The inventory close job was run as of January 31, 2017. Because the inventory valuation method was Moving average, no adjustments were posted.
As part of the fiscal period–end process, an Inventory value report that shows the ending inventory balance in quantity and value is required. To meet this requirement, the inventory value report framework was introduced. The framework lets you create custom reports by including more data points that depend on the type of business. It also lets you define the level of aggregation for cost objects.
Note: The inventory value report is designed to print only the values per cost object or aggregations of cost objects.
You create an Inventory by cost object report, based on the configuration in the following table.
The report will look like this.
Note: The Warehouse column will remain blank, because the Speaker item doesn’t have any cost object that includes the Warehouse dimension. Inventory dimension Warehouse is only set to Physical.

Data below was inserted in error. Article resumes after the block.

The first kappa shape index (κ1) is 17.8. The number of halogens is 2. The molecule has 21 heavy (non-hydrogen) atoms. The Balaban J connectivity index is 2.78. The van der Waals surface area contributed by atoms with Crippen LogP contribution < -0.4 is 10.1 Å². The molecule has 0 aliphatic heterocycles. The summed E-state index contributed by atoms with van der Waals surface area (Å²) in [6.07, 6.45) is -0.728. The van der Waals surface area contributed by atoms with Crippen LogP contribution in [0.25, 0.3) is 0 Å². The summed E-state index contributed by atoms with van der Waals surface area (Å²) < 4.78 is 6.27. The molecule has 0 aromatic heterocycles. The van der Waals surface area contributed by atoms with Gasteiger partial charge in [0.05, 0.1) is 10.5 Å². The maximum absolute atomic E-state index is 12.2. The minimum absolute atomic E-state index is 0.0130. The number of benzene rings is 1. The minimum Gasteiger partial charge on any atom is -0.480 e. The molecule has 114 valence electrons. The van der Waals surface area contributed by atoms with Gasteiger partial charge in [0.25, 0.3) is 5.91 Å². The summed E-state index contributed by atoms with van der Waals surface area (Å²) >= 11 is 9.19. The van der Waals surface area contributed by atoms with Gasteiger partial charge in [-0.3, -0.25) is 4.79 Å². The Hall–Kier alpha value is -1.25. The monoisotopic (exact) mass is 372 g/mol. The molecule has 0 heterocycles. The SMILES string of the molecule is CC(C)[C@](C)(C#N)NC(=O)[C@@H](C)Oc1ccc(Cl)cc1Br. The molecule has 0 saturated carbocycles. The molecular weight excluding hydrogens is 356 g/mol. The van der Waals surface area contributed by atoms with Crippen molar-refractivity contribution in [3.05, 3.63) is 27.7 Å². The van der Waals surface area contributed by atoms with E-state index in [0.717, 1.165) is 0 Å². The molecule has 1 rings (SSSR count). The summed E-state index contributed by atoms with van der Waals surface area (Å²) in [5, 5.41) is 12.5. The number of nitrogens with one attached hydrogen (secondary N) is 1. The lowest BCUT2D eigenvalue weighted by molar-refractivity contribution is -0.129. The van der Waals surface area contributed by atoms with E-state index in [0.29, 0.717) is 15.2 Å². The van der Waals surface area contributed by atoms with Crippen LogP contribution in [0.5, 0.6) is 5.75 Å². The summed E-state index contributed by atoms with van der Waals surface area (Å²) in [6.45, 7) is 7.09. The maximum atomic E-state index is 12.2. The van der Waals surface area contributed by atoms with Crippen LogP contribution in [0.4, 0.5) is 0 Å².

To meet the customer’s request, you could configure the storage dimension group differently. In this case, the Warehouse dimension is configured so that it has a Financial value.
This configuration affects how the Speaker item is handled by the system. The cost object and inventory object now have the same level of granularity.
The configuration also directly affects the inventory valuation. In this example, the FIFO, Weighted average, or Moving average inventory valuation method will be applied per cost object, and the overall result will differ.
The result will also differ when the Inventory value report is run by using the same configuration that is described in the previous section.
The Warehouse column now has a value, and the inventory value is 26.00 instead of 24.00.
Note: When you activate the Financial value for the Warehouse inventory dimension, you might affect performance. All transfers between warehouses are now considered financial movements, and financial movements can cause cycles in the Inventory close job. If the Warehouse inventory dimension is used only to physically track inventory, these will be closed as non-financial transfers before the cost calculation begins and the changes of cycles reduced.